SPRINGFIELD (The Center Square) — Gov. J.B. Pritzker fired Illinois Department of Agriculture Director John Sullivan for failing to take action regarding a lobbyist’s 2012 email that mentioned a rape in Champaign and ghost payroll practices.
The governor’s office said that Sullivan, as a state senator in 2012, knew about the email, but did nothing about it. Sullivan said he never read the entire email while running for election and dealing with health issues. The allegations were at the end of the email.
Jeremy Flynn, who served as chief of staff for the Illinois Department of Agriculture, took over as the agency’s acting director after Sullivan’s departure.
WBEZ broke the story about the 2012 email last week. Former lawmaker-turned lobbyist Mike McClain sent the email to members of then-Gov. Pat Quinn’s staff. In the email, McClain vouched for Forrest Ashby, a longtime state employee facing a disciplinary hearing who had “kept his mouth shut” about the rape and ghost workers.
Last week, Pritzker said he referred the allegations contained in the email to an inspector general.
“And then we’ve got to hold those accountable who are responsible for perpetuating the crime, or the cover-up, and the threats that are associated with the email,” Pritzker said.
Pritzker’s office said in a statement that Sullivan knew about the 2012 email at the time it was sent.
“Governor Pritzker sought and accepted Department of Agriculture Director John Sullivan’s resignation this weekend,” the statement said. “… the Governor holds all state employees to the highest ethical standards, and the Governor requested the Director’s resignation because he is disturbed that then-Senator Sullivan became aware of the existence of the July 31, 2012 email contemporaneously, and did not handle it appropriately, including not alerting the inspector general or other authorities.”
The statement said the governor shared all relevant information from Sullivan with the Office of the Executive Inspector General and will continue to assist in the ongoing investigation.
“Look, I want to root out all the wrongdoers,” Pritzker said last week. “I’m sick and tired of it and you all are too. The people of Illinois are sick and tired of it.”
Sullivan said in a statement posted to the political blog CapitolFax he takes responsibility.
“My search discovered a forwarded copy of a forwarded copy of McClain’s July 31, 2012 email,” Sullivan said. “Had I read the email thoroughly, my reaction would have been disgust and I would have immediately notified proper authorities. Nonetheless, the email was in my inbox and not reading the entire email led to my failure to immediately respond as I would have. Bottom line, I accept responsibility for what was truly an unintentional oversight and the subsequent inaction.”
Sullivan said he was stressed during the summer of 2012, dealing with a re-election campaign and “preparing for and undergoing cancer surgery in Baltimore.”
“I was already well aware of McClain’s efforts to keep me informed of his advocacy on behalf of Ashby, and l simply did not read the entire forwarded email,” Sullivan said in the statement.
“If a random state legislator like John Sullivan knew about McClain’s email at the time, surely there were others who knew about it and also ‘kept their mouths shut,’ “Illinois Republican Party Chairman Tim Schneider said in a statement. “It defies belief that John Sullivan knew of the email and its contents, but Speaker Mike Madigan, a close confidant of the email’s author, knew nothing.”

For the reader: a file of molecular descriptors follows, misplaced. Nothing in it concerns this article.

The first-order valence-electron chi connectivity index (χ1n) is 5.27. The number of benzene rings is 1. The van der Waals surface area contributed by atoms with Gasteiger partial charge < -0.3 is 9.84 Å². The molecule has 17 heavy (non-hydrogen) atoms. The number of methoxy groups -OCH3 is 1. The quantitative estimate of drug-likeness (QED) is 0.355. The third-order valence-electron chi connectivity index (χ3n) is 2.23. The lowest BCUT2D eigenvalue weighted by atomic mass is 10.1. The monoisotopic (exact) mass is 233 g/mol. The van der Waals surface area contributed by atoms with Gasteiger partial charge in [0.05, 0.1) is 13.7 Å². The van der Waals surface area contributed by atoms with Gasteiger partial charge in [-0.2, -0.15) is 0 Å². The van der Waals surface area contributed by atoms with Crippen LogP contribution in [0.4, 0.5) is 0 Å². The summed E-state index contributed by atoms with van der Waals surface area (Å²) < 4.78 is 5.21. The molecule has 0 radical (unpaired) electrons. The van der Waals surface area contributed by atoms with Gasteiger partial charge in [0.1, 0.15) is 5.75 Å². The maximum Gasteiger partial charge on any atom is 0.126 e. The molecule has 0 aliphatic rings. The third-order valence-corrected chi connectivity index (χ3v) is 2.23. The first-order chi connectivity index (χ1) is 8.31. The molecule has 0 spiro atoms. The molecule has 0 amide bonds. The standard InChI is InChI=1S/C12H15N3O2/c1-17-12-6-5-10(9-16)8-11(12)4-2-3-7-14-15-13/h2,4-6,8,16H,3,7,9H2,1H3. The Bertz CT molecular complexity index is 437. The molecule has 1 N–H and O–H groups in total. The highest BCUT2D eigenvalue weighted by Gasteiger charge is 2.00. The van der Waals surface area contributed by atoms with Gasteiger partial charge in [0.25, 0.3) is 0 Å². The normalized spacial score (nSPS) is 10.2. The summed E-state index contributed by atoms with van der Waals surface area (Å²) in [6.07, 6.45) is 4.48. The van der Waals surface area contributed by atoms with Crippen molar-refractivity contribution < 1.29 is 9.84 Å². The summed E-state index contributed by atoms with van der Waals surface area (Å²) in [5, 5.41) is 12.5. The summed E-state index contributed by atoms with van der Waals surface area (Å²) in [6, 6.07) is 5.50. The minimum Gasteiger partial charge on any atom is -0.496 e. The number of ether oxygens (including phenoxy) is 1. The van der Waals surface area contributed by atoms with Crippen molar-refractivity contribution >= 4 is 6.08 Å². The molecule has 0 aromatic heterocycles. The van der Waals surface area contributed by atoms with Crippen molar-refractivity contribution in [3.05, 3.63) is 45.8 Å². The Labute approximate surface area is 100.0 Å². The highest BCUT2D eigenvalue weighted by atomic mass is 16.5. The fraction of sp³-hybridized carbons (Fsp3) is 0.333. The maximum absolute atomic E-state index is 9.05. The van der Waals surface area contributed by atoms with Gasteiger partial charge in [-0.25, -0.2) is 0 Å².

Madigan, D-Chicago, has said he knew nothing about the 2012 email until it was reported.
Before news of Sullivan’s dismissal, Illinois Comptroller Susana Mendoza said in an interview Monday that state leaders need to clean up the mess.
“I think we have an opportunity here to not just do window dressing on this but actually have [a] criminal investigation to bring down whoever might have anything to do [with the 2012 email],” she said.
Mendoza said there were still more questions for officials with Quinn’s administration.
“I haven’t heard much of anything coming from the people that that email was directed to or the governor that that email was essentially weaponized to help,” Mendoza said.
A known spokesperson for the former governor didn’t immediately return a message seeking comment. WBEZ reported last week that Quinn denied knowing anything about the email before it was reported in the media.
Both Pritzker and Mendoza separately said they interpreted the email as a threat to hold over the former administration in exchange for a favor for an employee who was facing a disciplinary hearing.
“I feel that that email was almost kind of like a blackmail, if not a flat-out blackmail of the governor’s administration assuming that they knew about the so-called rape and the ghost payrolling because you don’t send an email like that unless you assume the people know what you’re talking about,” Mendoza said.
“I don’t understand exactly what the purpose of the email was, is it a threat?” Pritzker said. “It sort of seems like that, but I’d be speculating when I say that.”
The Illinois State Police and Champaign County State’s Attorney are assisting with an investigation by the Office of the Executive Inspector General into the allegations in the email.
Reporting by Greg Bishop
more recommended stories
- Regional cancellations and postponements: Week of April 1, 2020
Here is a list of regional.
- Rob Jeter to lead Western Illinois Leathernecks men’s basketball program
Where Rob Jeter goes, success is.
- Thousands of candidates not being allowed ballot access nationwide in 2020
(Libertarian Media Network) — The first.
- New York postpones primaries due to coronavirus
ALBANY, N.Y. (UPI) — New York Gov..